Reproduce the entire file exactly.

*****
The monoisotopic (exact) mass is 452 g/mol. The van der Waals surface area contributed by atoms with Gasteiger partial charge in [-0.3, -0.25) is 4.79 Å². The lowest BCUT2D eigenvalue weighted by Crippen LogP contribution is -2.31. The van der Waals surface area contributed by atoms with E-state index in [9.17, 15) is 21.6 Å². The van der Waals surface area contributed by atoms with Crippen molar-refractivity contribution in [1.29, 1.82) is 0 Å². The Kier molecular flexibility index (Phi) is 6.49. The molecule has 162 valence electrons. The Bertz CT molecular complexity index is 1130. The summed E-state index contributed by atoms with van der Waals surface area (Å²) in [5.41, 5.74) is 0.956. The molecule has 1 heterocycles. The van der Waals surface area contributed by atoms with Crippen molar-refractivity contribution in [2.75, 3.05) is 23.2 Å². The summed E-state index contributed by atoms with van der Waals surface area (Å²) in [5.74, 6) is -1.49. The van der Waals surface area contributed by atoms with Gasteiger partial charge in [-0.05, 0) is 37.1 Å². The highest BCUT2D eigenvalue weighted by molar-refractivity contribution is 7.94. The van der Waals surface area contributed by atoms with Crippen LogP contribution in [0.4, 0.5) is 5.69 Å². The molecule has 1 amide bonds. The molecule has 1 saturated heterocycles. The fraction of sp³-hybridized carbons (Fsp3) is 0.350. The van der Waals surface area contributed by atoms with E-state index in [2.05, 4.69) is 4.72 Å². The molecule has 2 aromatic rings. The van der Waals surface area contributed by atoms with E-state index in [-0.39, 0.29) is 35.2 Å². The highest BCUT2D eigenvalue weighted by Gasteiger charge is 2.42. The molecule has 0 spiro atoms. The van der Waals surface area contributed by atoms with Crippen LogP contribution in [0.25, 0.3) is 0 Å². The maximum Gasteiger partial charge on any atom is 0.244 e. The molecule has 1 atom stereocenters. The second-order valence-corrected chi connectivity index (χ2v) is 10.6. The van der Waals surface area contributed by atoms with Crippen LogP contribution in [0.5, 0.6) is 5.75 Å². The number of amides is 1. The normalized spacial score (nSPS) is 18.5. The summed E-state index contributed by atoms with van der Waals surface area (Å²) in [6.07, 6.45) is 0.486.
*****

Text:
The monoisotopic (exact) mass is 452 g/mol. The van der Waals surface area contributed by atoms with Gasteiger partial charge in [-0.3, -0.25) is 4.79 Å². The lowest BCUT2D eigenvalue weighted by Crippen LogP contribution is -2.31. The van der Waals surface area contributed by atoms with E-state index in [9.17, 15) is 21.6 Å². The van der Waals surface area contributed by atoms with Crippen molar-refractivity contribution in [1.29, 1.82) is 0 Å². The Kier molecular flexibility index (Phi) is 6.49. The molecule has 162 valence electrons. The Bertz CT molecular complexity index is 1130. The summed E-state index contributed by atoms with van der Waals surface area (Å²) in [5.41, 5.74) is 0.956. The molecule has 1 heterocycles. The van der Waals surface area contributed by atoms with Crippen molar-refractivity contribution in [2.75, 3.05) is 23.2 Å². The summed E-state index contributed by atoms with van der Waals surface area (Å²) in [5.74, 6) is -1.49. The van der Waals surface area contributed by atoms with Gasteiger partial charge in [-0.05, 0) is 37.1 Å². The highest BCUT2D eigenvalue weighted by molar-refractivity contribution is 7.94. The van der Waals surface area contributed by atoms with Crippen LogP contribution in [0.4, 0.5) is 5.69 Å². The molecule has 1 amide bonds. The molecule has 1 saturated heterocycles. The fraction of sp³-hybridized carbons (Fsp3) is 0.350. The van der Waals surface area contributed by atoms with E-state index in [2.05, 4.69) is 4.72 Å². The molecule has 2 aromatic rings. The van der Waals surface area contributed by atoms with E-state index in [-0.39, 0.29) is 35.2 Å². The highest BCUT2D eigenvalue weighted by Gasteiger charge is 2.42. The molecule has 0 spiro atoms. The van der Waals surface area contributed by atoms with Crippen LogP contribution in [0.25, 0.3) is 0 Å². The maximum Gasteiger partial charge on any atom is 0.244 e. The molecule has 1 atom stereocenters. The second-order valence-corrected chi connectivity index (χ2v) is 10.6. The van der Waals surface area contributed by atoms with Crippen LogP contribution in [0.5, 0.6) is 5.75 Å². The number of amides is 1. The normalized spacial score (nSPS) is 18.5. The summed E-state index contributed by atoms with van der Waals surface area (Å²) in [6.07, 6.45) is 0.486.